As a middle-aged woman, I have a natural affinity towards older female athletes like Uzbekistan’s Oksana Chusovitina and Shenzhen's Liu Hong in the Tokyo Olympics, and their life stories of breaking age and stereotype boundaries are inspiring in more than one way.
As a gymnast in a sport dominated largely by teenagers, Chusovitina, born in 1975, was already at a relatively advanced age in the 2008 Beijing Olympics, when she first caught my attention with her unusual reason to compete.
Now, almost two times older than some of the other gymnasts in Tokyo, 46-year-old Chusovitina competed yesterday for her eighth Olympics, breaking her own record for the most Olympic Games a gymnast has competed in and wrapping up a career that has spanned three decades.
Her long, long story began 30 years ago at the 1991 World Championships when she burst onto the international stage as an alternate to replace her injured teammate Yelena Grudneva, earning three medals, including a gold.
Following a flourishing and fruitful decade of competitions, she meant to retire after the Sydney 2000 Games. At 25, she had already made history by competing in Sydney after giving birth as there are fewer than 10 artistic gymnasts in Olympic history to have done so.
But destiny didn't allow her to. In 2002, her son Alisher was diagnosed with leukemia and the costly medical expenses compelled Chusovitina to once again begin competing in international competitions.
It was a success. Not only was her comeback successful, more importantly, so was her son's treatment. In 2008, Alisher was declared healthy and cancer-free and just months later, Chusovitina won her first individual Olympic medal in Beijing.
That was another occasion when people thought she might retire, and she did announce her retirement after finishing a disappointing fifth in London 2012. Indeed, with a fat trophy cabinet and five skills named after her in the International Gymnastics Code of Points, she had achieved enough to happily retire. But she soon changed her mind.
Both in Beijing and then at London 2012, she competed under the flag of Germany as a way to thank the country for the medical treatment her son received there.
At Rio 2016, Chusovitina represented Uzbekistan again, finishing seventh in the vault in an event won by Simone Biles – 22 years her junior and two years older than her son.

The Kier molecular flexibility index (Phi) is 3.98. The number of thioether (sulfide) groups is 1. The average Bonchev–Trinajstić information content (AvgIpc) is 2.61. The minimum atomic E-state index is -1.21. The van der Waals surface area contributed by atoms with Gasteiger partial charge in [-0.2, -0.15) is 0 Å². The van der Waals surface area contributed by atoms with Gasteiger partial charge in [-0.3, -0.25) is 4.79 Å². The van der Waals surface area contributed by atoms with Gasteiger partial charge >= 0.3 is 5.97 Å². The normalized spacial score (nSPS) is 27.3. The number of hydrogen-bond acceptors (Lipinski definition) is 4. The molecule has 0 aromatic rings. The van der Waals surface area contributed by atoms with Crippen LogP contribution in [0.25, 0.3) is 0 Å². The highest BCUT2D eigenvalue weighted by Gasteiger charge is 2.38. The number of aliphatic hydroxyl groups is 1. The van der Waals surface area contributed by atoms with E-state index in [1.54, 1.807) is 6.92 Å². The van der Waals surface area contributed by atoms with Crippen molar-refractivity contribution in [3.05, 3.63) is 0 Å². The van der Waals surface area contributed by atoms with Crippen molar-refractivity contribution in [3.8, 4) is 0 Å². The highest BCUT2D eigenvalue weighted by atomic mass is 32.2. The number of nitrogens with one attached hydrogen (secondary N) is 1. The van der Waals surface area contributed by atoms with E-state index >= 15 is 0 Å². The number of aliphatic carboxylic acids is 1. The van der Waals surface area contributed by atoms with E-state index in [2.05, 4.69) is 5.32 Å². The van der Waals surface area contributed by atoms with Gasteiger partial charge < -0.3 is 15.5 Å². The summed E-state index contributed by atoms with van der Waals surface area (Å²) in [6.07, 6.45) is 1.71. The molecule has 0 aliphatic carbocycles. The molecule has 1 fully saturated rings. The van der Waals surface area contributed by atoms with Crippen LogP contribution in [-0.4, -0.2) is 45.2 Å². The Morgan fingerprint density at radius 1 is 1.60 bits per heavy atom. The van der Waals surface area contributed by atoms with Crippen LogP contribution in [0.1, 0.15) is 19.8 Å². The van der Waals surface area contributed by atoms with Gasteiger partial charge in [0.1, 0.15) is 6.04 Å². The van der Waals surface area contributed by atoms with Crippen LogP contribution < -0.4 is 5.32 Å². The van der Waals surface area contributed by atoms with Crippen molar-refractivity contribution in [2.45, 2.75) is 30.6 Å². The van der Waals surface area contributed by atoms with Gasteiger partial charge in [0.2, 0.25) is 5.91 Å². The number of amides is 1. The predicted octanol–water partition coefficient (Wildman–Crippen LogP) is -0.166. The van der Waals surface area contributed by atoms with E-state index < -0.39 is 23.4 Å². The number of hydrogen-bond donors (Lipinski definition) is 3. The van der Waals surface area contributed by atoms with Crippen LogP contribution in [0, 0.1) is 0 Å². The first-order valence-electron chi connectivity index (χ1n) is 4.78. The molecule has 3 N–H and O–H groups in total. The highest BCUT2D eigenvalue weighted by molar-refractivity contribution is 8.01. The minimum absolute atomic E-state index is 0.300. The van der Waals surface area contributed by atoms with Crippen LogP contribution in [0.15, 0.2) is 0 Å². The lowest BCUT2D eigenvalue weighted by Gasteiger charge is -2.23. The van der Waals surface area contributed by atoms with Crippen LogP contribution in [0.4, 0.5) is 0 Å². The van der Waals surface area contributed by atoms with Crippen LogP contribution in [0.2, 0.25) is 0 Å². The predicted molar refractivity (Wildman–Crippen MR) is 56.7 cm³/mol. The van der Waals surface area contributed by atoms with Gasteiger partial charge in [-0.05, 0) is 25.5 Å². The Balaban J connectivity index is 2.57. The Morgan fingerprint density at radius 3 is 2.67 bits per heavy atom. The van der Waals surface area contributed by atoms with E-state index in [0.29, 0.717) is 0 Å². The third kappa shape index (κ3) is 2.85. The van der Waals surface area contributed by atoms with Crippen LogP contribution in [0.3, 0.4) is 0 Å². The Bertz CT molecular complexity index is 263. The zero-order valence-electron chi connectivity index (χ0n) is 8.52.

Despite being as old – or older – as some of her competitors' parents, Chusovitina appeared at Olympics yet again yesterday in Tokyo.
Winning a medal or not, to be fair though, is not important any more for her, after demonstrating 30 years of perseverance and excellence and constantly inspiring average women like me.
Just like Chusovitina, Chinese race walker Liu, who took up the sport at age 13, is also a mother returning to international competitions.
After becoming the Rio 2016 Olympic race walking champion, the then 29-year-old Liu retired to get married and give birth.
It's quite imaginable that Liu faced more challenges than most women do when coming off a two-year maternity break. While reshaping herself physically, she managed to bring her young daughter with her while training, and enlist her husband Liu Xue to be her coach.
On top of arduous training that saw her walk 190 km a week and wear out 20 pairs of new shoes a year, she won the 20 km race walking title at the World Championships in 2019 and also set a new 50 km world record.
This mother of a 3-year-old had set her sights to defend her Olympic title in Tokyo, but when the Games was postponed last year, she struggled whether she should give up on her fourth Olympics for the sake of her family.
At 34, Liu Hong seems set to retire after the Tokyo Olympics, just as Chusovitina had said she would do.
While gender equality improves on many fronts including the Olympics, as exemplified by the International Olympic Committee's observation that Tokyo was set to become the most gender-balanced Olympics ever, with nearly 48.8 percent women athletes, up from Rio's 45.22 percent, female athletes keep breaking the unwritten rules of sports in their own ways. Regardless of how their sports careers end, though, their legendary achievements will endure.
(The author is a business editor with Shenzhen Daily.)